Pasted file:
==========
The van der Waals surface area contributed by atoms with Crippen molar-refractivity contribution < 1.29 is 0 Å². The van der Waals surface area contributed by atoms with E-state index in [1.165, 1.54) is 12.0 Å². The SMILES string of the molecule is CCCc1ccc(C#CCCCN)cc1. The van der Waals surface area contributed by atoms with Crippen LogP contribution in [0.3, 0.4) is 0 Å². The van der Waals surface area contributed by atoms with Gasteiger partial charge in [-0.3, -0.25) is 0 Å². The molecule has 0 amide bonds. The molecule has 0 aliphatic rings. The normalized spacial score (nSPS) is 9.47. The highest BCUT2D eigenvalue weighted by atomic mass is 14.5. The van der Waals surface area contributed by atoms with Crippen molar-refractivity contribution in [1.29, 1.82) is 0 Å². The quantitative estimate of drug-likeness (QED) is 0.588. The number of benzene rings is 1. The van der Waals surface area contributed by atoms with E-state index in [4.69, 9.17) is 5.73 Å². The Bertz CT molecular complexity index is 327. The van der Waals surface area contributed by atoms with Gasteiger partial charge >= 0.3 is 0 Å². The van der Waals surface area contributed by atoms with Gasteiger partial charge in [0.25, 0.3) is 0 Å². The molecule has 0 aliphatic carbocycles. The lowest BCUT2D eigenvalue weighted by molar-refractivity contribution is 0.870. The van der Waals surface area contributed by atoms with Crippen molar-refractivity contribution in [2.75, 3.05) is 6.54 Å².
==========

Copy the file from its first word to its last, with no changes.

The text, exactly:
The van der Waals surface area contributed by atoms with Crippen molar-refractivity contribution < 1.29 is 0 Å². The van der Waals surface area contributed by atoms with E-state index in [1.165, 1.54) is 12.0 Å². The SMILES string of the molecule is CCCc1ccc(C#CCCCN)cc1. The van der Waals surface area contributed by atoms with Crippen LogP contribution in [0.3, 0.4) is 0 Å². The van der Waals surface area contributed by atoms with Gasteiger partial charge in [-0.3, -0.25) is 0 Å². The molecule has 0 amide bonds. The molecule has 0 aliphatic rings. The normalized spacial score (nSPS) is 9.47. The highest BCUT2D eigenvalue weighted by atomic mass is 14.5. The van der Waals surface area contributed by atoms with Crippen molar-refractivity contribution in [1.29, 1.82) is 0 Å². The quantitative estimate of drug-likeness (QED) is 0.588. The number of benzene rings is 1. The van der Waals surface area contributed by atoms with E-state index in [4.69, 9.17) is 5.73 Å². The Bertz CT molecular complexity index is 327. The van der Waals surface area contributed by atoms with Gasteiger partial charge >= 0.3 is 0 Å². The van der Waals surface area contributed by atoms with Gasteiger partial charge in [0.25, 0.3) is 0 Å². The molecule has 0 aliphatic carbocycles. The lowest BCUT2D eigenvalue weighted by molar-refractivity contribution is 0.870. The van der Waals surface area contributed by atoms with Crippen molar-refractivity contribution in [2.75, 3.05) is 6.54 Å².